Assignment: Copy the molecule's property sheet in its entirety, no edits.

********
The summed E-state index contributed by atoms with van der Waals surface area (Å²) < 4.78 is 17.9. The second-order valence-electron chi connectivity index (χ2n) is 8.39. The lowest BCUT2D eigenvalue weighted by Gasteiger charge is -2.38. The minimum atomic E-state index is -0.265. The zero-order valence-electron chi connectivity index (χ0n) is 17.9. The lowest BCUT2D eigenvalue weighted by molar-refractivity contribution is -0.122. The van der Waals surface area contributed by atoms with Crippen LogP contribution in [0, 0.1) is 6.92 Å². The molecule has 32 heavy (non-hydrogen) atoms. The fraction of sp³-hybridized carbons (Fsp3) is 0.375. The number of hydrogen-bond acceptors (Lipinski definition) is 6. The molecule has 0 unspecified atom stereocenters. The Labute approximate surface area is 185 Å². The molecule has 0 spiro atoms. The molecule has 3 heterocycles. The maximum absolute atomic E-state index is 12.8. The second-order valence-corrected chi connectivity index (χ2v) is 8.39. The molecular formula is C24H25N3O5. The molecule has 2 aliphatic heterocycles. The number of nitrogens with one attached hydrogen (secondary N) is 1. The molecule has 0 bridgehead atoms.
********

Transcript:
The summed E-state index contributed by atoms with van der Waals surface area (Å²) < 4.78 is 17.9. The second-order valence-electron chi connectivity index (χ2n) is 8.39. The lowest BCUT2D eigenvalue weighted by Gasteiger charge is -2.38. The minimum atomic E-state index is -0.265. The zero-order valence-electron chi connectivity index (χ0n) is 17.9. The lowest BCUT2D eigenvalue weighted by molar-refractivity contribution is -0.122. The van der Waals surface area contributed by atoms with Crippen LogP contribution in [0, 0.1) is 6.92 Å². The molecule has 32 heavy (non-hydrogen) atoms. The fraction of sp³-hybridized carbons (Fsp3) is 0.375. The number of hydrogen-bond acceptors (Lipinski definition) is 6. The molecule has 0 unspecified atom stereocenters. The Labute approximate surface area is 185 Å². The molecule has 0 spiro atoms. The molecule has 3 heterocycles. The maximum absolute atomic E-state index is 12.8. The second-order valence-corrected chi connectivity index (χ2v) is 8.39. The molecular formula is C24H25N3O5. The molecule has 2 aliphatic heterocycles. The number of nitrogens with one attached hydrogen (secondary N) is 1. The molecule has 0 bridgehead atoms.